…decrease immunal strain
Masturbation and the immune system
For males, there is some evidence that trace amounts of nutrients may be lost during ejaculation, but it appears so far that the good outweighs the bad when it comes to masturbation and health. Sadly, research on nutrient loss through vaginal fluids has not been conducted to date, so we know less about the immune system response in women during masturbation and orgasm.
What we know is that for all genders, masturbation has a great deal of health benefits. Masturbation can be a:
- Muscle relaxant
- Sleep aid
- Sexual educator (e.g. helping you learn what you like, how you orgasm, etc)
- Mood-enhancer (via opioid-like neurotransmitter-release in the brain)
- Self-esteem booster
- And yes, an immune-system enhancer (at least for males, on whom this research has been conducted on exclusively)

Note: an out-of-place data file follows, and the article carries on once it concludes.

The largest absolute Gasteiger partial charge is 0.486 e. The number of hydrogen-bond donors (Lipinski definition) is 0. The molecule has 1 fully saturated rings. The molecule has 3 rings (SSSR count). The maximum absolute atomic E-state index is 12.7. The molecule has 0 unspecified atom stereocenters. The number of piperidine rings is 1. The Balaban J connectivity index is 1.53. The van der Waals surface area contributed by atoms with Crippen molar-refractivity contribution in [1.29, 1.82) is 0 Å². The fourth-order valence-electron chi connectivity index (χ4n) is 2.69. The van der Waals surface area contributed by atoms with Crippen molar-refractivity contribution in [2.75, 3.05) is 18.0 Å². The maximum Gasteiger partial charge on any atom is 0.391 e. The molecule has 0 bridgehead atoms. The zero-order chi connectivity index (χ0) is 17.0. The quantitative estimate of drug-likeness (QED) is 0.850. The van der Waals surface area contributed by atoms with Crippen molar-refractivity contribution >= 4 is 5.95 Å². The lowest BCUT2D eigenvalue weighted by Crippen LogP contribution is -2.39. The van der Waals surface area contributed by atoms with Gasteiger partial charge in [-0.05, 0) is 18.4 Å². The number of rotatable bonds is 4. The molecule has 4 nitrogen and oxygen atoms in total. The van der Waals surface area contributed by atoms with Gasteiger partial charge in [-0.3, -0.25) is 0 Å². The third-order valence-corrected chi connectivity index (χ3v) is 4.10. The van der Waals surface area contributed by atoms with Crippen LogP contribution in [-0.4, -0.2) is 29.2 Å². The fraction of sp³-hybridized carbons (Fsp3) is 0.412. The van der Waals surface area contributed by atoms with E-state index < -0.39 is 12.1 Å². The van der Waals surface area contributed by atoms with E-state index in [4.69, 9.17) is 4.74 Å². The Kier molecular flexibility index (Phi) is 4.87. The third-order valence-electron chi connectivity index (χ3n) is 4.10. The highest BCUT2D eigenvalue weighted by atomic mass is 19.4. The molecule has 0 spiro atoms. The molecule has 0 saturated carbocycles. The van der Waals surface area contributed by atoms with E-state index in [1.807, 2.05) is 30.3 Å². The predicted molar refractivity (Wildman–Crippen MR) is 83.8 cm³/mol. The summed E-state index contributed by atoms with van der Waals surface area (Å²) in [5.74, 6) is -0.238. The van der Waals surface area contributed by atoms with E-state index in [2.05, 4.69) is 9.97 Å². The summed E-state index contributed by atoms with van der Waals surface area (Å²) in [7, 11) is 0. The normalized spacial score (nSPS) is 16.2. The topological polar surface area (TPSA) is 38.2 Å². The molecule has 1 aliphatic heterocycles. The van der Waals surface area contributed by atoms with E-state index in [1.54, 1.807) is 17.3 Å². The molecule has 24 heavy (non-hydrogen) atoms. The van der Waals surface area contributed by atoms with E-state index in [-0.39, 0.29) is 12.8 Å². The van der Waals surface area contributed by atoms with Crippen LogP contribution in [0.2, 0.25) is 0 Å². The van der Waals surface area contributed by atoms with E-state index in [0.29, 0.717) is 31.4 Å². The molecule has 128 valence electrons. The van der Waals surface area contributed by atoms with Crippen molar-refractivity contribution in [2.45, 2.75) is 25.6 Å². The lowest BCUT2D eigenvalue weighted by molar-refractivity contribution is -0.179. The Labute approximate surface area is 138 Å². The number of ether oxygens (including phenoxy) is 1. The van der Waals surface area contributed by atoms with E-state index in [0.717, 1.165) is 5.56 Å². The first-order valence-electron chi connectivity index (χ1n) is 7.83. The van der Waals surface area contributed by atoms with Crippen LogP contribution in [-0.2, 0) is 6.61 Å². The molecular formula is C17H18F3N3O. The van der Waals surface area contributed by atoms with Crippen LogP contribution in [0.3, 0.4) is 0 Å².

All of this with no side effects! If a pill could do all that, the pharmaceutical companies would be battling for the patent. But luckily for us, all these benefits come (no pun intended) free of charge. Research indicates that some types of white blood cells are increased in the blood stream during masturbation, during both the sexual stimulation and orgasm stages. Other types of white blood cells remain unaffected, but none are depleted. This is interesting since both female and male ejaculate contain a substantial amount of antibodies.
Depression and the immune system
Such speculation was strengthened by research showing that depressive states can be experimentally induced by administering cytokines and other immunogenic agents (such as vaccines) that cause an inflammatory response.
Depression is frequently associated with inflammatory illnesses such as heart disease and rheumatoid arthritis. It’s also a side effect of treatment with cytokines to enhance the immune system.
Over recent decades, researchers have made progress in understanding how inflammation may impact on the activity of signalling pathways to and from the brain, as well as on the functioning of key neural systems involved in mood regulation.